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Mercedes engine boss Andy Cowell: & # 34; Our opponents know the target & # 34;

Mercedes engine manager Andy Cowell
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In 2014 the Mercedes engine was vastly superior. Can Ferrari, Renault and Honda even catch up?

C owell: The rules, physics and chemistry are the same for everyone. Therefore everyone has the same chance. I see no reason why our competitors should not succeed in building an engine that is as good as we are. Of course we don't stand still. But the further up you are in development, the flatter the curve for you to improve. On the other hand, we learned from Formula 1 engines that there are hardly any limits. With the vacuum cleaner, we believed for a long time that the speed limit was somewhere around 14,000 rpm. In the end, there were engines that managed over 20,000 rpm.

Your opponents have to catch up first before they are able to overtake Mercedes.

Cowell: Yes, but you know the goal. Thanks to the GPS measurements, they know exactly in which areas we are doing what. That is their advantage. Ferrari and Renault will aim higher than what we have presented. Honda is a bit of a stranger, but we shouldn't underestimate the capabilities of the Japanese. We will take a big step forward, but I cannot guarantee that this will be enough to be better than the competition.

There were rumors that Mercedes would be part of the season start with the old engine and move on to the evolution later.

Cowell: I assure you that we are going into the season with the 2015 engine enter. Right from the first test in Jerez, all new developments were included in the engine. We have incorporated many new ideas in the areas of combustion, internal friction and energy conversion. After the twelve days of testing, we will decide which of the changes we can launch in Melbourne with no risk to reliability. It is our goal to use the best possible engine as early as possible. If everything goes according to plan, he will also have the variable admission system on board that the rules allow for this year.

You will get some tokens for strategic reasons Reserve for later?

Cowell: We'll decide that inDepending on how reliable our engine evolution is. The new rule, according to which we can develop up to the end of the season within the framework of the 32 tokens, gives us the air to take more time for critical developments.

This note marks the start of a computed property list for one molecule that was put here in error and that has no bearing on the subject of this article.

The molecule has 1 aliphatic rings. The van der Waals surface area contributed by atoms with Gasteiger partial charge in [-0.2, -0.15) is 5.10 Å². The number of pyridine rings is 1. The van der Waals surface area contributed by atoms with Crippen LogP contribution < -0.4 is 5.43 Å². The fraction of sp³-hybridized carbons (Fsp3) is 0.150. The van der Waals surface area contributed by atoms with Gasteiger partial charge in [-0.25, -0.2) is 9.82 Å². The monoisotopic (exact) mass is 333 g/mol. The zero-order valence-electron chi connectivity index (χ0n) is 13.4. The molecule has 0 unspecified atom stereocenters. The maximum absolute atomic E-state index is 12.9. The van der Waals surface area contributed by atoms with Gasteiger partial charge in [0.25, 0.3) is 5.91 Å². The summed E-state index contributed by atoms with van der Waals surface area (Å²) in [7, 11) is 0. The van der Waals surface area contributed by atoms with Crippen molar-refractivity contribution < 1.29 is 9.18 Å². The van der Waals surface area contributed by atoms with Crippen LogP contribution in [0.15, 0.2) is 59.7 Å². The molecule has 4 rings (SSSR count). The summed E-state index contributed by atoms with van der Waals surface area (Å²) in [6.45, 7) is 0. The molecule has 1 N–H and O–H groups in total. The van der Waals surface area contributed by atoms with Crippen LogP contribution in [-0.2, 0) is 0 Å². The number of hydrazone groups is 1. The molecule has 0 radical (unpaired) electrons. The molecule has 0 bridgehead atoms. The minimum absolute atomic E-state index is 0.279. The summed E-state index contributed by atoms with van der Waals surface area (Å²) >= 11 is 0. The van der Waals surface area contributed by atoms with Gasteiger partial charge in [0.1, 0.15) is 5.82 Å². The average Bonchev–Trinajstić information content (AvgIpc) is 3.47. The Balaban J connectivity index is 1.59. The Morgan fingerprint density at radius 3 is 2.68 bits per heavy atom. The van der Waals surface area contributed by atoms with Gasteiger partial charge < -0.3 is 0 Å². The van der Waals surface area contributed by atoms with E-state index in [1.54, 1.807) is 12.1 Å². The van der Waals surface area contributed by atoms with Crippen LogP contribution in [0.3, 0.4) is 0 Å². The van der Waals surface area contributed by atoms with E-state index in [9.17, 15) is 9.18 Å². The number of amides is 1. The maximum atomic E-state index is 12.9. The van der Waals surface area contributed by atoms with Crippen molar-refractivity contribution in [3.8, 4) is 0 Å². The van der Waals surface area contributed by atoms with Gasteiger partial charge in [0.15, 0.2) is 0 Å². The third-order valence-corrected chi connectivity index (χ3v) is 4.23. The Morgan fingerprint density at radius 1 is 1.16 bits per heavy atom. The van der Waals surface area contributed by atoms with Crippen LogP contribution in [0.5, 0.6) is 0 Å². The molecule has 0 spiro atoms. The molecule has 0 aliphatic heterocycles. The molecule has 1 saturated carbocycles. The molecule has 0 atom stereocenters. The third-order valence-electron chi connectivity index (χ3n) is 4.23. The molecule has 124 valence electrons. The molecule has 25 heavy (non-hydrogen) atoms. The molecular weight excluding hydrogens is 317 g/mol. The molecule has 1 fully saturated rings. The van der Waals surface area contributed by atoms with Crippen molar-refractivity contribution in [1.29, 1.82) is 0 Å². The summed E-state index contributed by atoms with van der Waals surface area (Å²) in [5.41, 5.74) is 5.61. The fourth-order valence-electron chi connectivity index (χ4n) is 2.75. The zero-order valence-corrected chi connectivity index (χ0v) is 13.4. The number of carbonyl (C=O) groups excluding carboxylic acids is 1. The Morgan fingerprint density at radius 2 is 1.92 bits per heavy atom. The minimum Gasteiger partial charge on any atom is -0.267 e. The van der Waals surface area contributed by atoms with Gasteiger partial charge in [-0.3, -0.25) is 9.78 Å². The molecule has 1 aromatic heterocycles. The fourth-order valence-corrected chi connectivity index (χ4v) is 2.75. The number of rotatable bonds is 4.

The competition has to approached the concept of their drive sources. Were you able to limit yourself to the detailed work?

Cowell: On the surface, many changes to our drive source can be described as evolution. With some experience in the business, I would call some of them revolutionary. You probably won't see them. 90 percent of the modifications are not visible from the outside. They were carried out on the heart inside our engine.

What was the main focus?

Cowell: It's no secret that we had some reliability issues over the last year. We had to fix that. The rule that this year only 4 instead of 5 engines are allowed per driver does not make this task any easier. The cooling of certain components played a role.

Are the 32 tokens permitted by the regulations enough to catch up on their lead?

Cowell: 32 tokens correspond to 48 percent of the engine. If you only look at the list of permitted changes in the area of ​​the combustion chamber, then two tokens are an awful lot.

The hybrid formula is only a year old, and Bernie Ecclestone is calling for a new engine format. How does that have to look like?

Cowell: I think that the current architecture easily produces 1,000 hp and more sound if we increase the flow rate . However, we should not water down the idea of ​​energy efficiency. It would be a shame if we lose sight of that goal. The technology transfer from motorsport to series production is important for Formula 1. That's why Honda came.


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